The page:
(UPDATE) My 2008 interview with Helen Levitt, post here.
While William Eggleston is often viewed as the "father of color photography," I find that Helen Levitt's work in color is of even greater significance. Levitt is best known for her earlier black & white work, but in 1959 and 1960, funded with two Guggenheim fellowships, she created her first body of work in color. While most of the slides were later lost due to theft, a few remaining images (along with later color work from the early 70's) were shown as a slide show at MoMA in 1974, two years before Eggleston's exhibit there.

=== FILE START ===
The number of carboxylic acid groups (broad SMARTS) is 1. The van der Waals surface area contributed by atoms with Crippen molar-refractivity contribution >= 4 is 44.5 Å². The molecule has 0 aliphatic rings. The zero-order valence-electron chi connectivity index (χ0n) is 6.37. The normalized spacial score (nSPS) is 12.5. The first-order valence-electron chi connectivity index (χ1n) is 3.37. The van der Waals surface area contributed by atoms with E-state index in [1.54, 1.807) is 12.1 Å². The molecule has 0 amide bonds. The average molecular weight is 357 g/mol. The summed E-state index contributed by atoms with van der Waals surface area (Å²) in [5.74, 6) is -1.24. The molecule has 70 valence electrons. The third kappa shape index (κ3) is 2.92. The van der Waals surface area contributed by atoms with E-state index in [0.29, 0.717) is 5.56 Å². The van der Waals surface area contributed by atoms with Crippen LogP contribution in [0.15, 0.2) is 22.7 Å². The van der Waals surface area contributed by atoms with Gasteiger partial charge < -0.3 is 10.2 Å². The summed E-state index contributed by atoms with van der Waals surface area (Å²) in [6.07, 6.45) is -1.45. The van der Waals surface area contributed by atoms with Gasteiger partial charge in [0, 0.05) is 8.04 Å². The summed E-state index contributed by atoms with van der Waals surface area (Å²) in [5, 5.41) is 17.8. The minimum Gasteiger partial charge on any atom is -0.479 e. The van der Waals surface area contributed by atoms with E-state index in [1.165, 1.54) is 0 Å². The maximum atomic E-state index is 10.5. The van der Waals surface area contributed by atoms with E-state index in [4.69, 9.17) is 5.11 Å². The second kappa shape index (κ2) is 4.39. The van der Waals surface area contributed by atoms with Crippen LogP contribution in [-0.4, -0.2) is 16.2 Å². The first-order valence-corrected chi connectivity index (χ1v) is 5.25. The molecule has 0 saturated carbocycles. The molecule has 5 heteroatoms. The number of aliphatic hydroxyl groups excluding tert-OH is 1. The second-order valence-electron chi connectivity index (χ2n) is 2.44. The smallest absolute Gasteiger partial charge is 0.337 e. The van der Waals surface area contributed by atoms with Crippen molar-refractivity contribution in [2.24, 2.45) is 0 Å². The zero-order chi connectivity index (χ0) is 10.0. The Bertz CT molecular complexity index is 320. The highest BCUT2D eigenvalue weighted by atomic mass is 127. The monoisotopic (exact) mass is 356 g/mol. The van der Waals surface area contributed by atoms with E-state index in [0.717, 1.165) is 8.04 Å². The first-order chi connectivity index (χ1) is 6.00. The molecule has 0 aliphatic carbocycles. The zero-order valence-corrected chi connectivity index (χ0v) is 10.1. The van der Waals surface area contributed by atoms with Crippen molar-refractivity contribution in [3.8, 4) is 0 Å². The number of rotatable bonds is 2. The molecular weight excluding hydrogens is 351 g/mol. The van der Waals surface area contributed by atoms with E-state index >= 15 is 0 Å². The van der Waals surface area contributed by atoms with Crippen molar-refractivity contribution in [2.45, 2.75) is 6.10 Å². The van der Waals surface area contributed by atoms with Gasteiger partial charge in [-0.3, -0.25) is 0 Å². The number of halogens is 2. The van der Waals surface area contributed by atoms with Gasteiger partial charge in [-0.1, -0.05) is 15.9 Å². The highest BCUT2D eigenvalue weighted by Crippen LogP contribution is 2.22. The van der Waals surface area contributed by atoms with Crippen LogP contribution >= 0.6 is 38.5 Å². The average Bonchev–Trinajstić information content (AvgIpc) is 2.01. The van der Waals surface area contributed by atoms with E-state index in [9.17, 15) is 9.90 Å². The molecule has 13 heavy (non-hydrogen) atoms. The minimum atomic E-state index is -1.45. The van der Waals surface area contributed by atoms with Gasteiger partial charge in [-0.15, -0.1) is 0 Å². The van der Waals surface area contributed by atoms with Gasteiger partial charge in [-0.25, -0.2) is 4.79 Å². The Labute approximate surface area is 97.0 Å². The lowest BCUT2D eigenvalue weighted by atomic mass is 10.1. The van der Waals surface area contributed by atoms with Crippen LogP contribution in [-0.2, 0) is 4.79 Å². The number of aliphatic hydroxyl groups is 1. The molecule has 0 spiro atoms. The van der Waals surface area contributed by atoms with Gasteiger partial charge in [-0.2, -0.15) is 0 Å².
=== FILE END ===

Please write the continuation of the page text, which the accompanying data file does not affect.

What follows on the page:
Last year, PowerHouse Books published this work in Slide Show, but I first saw Levitt's color photographs in Aperture 19:4 (along with Mark Goodman's Millerton photographs) and soon after, in an exhibition at the Corcoran. It was Levitt's amazing use of color, and not Eggleston's, that started my own color explorations. I admired her work so much that I arranged to meet her at her New York apartment in 1981. She was generous with her time and comments, we watched public television a bit, talked about our cats, and I drove to my own apartment two hours north of Manhattan that night with one of the worst headaches ever! Well, luckily I don't have migraines anymore, but I still love Levitt's work and am glad she was willing to spend a little time with a young photographer who was just starting to learn.